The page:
Good Food and Getting Lost: Our First Weekend in Budapest


Last month Chris and I spent the weekend in the Jewish Quarter of Budapest (VII or Erzsébetváros). Located on the Pest side of the Danube, this area is known as the Jewish Quarter because it was the location of the Jewish ghetto established in Budapest in 1944. Now, 70 years later, this portion of the city is known for great restaurants and craft beer in addition to the beautiful historic sites commemorating the events of WWII.

We had a great time in the capital, eating a ton of great food, drinking beer that is not Soproni, and having an adventure in this gorgeous city.

View from our apartment.

The first day was rainy and overcast, but thankfully the weather cleared up by Saturday. Wanting to stay close to the apartment because of the rain, we stopped at Szimpla Kert (“Simple Garden”) for a few beers. A ruin pub that also houses an awesome farmers market on Sundays, the atmosphere at Szimpla Kert was a lot of fun and super interesting (their outdoor seating also had an area playing silent movies!)

Not the best quality. Rain + Old Phone = Grainy Pictures.

A couple of beers we tried.

Later we had dinner at the Hungarian version of a food truck rodeo–Street Food Karavan.

From TripAdvisor. I was too excited and forgot to take a picture.

There were probably about ten or so trucks with all types of food, although our favorites were Zing Burger (Chris) and Paneer (Me). The food was so good we went twice. I ate the same sandwich (friend camembert+beetroot mayo+eggplant+cranberry) while Chris ordered the Angus Burger the first night and the Guitar Hero burger on the second (double patty).


Thankfully the weather was nice and sunny on Saturday so we spent the day wandering around the city looking at the beautiful historic sites in the district.

Sunnier today!

But first, breakfast. One of the things I really miss about living in a big city is weekend brunch so we were going to take full advantage of that in Budapest. Saturday we had amazing orange juice and sandwiches at Darjeeling Teahouse and Cafe.


Let’s be honest, I also wanted to go there just to make Wes Anderson references.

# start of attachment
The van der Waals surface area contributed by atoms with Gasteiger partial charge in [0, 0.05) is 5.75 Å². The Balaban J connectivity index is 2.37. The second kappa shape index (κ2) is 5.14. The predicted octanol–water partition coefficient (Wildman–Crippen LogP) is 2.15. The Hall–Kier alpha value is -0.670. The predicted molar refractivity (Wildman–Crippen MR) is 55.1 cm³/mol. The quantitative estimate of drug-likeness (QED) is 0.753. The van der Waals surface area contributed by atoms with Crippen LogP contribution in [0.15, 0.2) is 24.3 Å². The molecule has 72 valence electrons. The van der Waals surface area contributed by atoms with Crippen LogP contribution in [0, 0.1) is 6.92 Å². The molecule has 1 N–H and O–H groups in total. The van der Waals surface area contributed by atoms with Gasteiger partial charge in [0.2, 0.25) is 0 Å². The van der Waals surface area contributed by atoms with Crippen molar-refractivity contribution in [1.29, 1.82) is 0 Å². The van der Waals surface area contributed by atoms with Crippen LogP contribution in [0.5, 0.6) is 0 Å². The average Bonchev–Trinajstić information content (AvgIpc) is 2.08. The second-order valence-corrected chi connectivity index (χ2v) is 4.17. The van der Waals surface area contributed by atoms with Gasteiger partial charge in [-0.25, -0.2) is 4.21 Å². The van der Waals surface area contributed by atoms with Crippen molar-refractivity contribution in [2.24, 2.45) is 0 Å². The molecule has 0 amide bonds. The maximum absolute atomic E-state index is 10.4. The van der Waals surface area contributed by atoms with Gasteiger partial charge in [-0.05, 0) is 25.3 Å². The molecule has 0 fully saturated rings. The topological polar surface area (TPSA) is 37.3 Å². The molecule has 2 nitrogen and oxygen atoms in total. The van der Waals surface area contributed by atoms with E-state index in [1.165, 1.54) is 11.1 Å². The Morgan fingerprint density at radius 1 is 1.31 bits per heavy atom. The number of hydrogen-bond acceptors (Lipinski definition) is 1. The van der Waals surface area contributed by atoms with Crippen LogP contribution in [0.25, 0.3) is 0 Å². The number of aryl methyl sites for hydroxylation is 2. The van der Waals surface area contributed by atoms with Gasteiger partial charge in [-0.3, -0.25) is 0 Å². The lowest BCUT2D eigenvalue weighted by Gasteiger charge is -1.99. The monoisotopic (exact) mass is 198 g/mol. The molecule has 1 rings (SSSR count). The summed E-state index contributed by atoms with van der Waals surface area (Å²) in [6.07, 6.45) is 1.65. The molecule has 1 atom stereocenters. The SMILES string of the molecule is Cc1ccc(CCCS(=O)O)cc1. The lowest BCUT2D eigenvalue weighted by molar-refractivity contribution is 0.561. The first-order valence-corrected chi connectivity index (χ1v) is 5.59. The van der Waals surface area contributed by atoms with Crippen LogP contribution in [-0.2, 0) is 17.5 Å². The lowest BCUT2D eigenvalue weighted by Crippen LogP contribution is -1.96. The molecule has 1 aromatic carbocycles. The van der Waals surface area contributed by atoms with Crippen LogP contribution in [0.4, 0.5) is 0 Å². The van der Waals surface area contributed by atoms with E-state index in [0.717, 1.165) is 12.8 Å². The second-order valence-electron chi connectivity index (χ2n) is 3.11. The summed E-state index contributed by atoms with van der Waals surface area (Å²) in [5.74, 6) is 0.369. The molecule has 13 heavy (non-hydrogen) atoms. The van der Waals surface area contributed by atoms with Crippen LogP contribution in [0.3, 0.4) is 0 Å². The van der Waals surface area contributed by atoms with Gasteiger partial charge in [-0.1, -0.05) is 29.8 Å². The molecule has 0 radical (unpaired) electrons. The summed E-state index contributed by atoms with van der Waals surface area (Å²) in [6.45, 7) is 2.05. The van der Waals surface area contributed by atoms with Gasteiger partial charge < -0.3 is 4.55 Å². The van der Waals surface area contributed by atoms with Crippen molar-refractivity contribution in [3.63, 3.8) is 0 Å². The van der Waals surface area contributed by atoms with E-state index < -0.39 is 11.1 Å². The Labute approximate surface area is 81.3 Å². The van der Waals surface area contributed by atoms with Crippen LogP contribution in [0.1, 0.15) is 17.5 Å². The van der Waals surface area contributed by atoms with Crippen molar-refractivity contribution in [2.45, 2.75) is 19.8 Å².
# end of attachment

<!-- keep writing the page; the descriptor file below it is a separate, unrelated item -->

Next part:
Okay on to our walking adventure.

One of my favorite buildings ❤
The Great Synagogue. The largest in Europe and second biggest in the world.
Two thousand people are buried here, passing away from the hunger/cold in the ghetto during 1944-1945. Imre Varga created this weeping willow monument at the synagogue.
Really cool Peti Rajzol art.

We also randomly walked into a vintage market and I found a pretty awesome 1980 Moscow Olympics camping mug, so obviously a great day.

Boo to boycotted Olympics, we never got to really experience Misha the Bear in the states.

img_2198After touring the Holocaust Memorial Museum, we headed to Éleszto (“yeast”), a pub with over 20 craft beers on tap. It was awesome and I’m still missing the beer. While we were there we also facetimed with friends from Charleston too ❤img_2199

We tried a few kinds: Pandulabeer XMoke Ripe (Hungary-Smoked Rye IPA). Armando Otchoa Hangover Rasta (Hungar-Oyster Stout),  Vilagos Sor Éleszto Propaganda (Hungary-Pilsner) Monyo Black Alligator (Hungary-Saison), Kaltenecker Chopper (Slovakia-IPA). I can’t recommend this place enough.

Sunday was back to dreary weather but nothing can stop me from that brunch game.


We had brunch at Cirkusz and it was one of my favorite EVER. Chris had the Recovery Breakfast and I ordered Turkish eggs (first time I had them!)


After breakfast we went over to the farmers market at Szimpla Kert which had the most amazing variety of cheese, meats, and spices. For lunch we took advantage of the variety of food available in the city and tried Mazel Tov. It was a beautiful restaurant with a middle eastern menu.


Chris had a Shawarma plate and I chose Shakshuka. Both were great, although I wish the Shakshuka was a little spicier.